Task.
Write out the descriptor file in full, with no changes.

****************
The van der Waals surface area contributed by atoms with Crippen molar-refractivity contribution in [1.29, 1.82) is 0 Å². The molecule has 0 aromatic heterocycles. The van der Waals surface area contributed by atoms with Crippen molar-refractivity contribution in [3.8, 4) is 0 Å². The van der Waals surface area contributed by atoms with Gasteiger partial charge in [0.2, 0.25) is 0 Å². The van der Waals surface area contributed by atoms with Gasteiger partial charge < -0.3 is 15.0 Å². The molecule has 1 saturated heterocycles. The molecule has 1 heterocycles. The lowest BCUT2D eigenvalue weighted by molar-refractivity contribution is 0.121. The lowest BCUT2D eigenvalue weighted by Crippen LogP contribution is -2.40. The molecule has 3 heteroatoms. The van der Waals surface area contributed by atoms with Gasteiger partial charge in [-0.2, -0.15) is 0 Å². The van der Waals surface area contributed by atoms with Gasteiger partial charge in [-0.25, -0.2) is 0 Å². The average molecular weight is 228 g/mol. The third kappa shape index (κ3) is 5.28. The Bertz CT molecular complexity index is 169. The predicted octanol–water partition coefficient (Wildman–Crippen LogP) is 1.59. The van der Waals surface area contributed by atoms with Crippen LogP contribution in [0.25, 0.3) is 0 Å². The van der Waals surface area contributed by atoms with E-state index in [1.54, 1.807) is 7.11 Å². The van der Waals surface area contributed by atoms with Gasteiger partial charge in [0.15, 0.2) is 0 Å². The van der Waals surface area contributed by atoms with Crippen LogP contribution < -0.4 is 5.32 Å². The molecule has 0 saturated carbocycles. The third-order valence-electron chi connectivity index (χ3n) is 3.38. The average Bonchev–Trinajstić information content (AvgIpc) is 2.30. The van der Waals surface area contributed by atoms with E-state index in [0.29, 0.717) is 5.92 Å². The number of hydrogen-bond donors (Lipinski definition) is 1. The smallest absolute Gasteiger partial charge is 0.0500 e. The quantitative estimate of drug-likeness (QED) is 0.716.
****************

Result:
The van der Waals surface area contributed by atoms with Crippen molar-refractivity contribution in [1.29, 1.82) is 0 Å². The molecule has 0 aromatic heterocycles. The van der Waals surface area contributed by atoms with Crippen molar-refractivity contribution in [3.8, 4) is 0 Å². The van der Waals surface area contributed by atoms with Gasteiger partial charge in [0.2, 0.25) is 0 Å². The van der Waals surface area contributed by atoms with Gasteiger partial charge < -0.3 is 15.0 Å². The molecule has 1 saturated heterocycles. The molecule has 1 heterocycles. The lowest BCUT2D eigenvalue weighted by molar-refractivity contribution is 0.121. The lowest BCUT2D eigenvalue weighted by Crippen LogP contribution is -2.40. The molecule has 3 heteroatoms. The van der Waals surface area contributed by atoms with Gasteiger partial charge in [-0.2, -0.15) is 0 Å². The van der Waals surface area contributed by atoms with Gasteiger partial charge in [-0.25, -0.2) is 0 Å². The average molecular weight is 228 g/mol. The third kappa shape index (κ3) is 5.28. The Bertz CT molecular complexity index is 169. The predicted octanol–water partition coefficient (Wildman–Crippen LogP) is 1.59. The van der Waals surface area contributed by atoms with Crippen LogP contribution in [0.25, 0.3) is 0 Å². The van der Waals surface area contributed by atoms with E-state index in [1.54, 1.807) is 7.11 Å². The van der Waals surface area contributed by atoms with Gasteiger partial charge in [0.15, 0.2) is 0 Å². The van der Waals surface area contributed by atoms with Crippen LogP contribution < -0.4 is 5.32 Å². The molecule has 0 saturated carbocycles. The third-order valence-electron chi connectivity index (χ3n) is 3.38. The average Bonchev–Trinajstić information content (AvgIpc) is 2.30. The van der Waals surface area contributed by atoms with E-state index in [0.29, 0.717) is 5.92 Å². The number of hydrogen-bond donors (Lipinski definition) is 1. The smallest absolute Gasteiger partial charge is 0.0500 e. The quantitative estimate of drug-likeness (QED) is 0.716.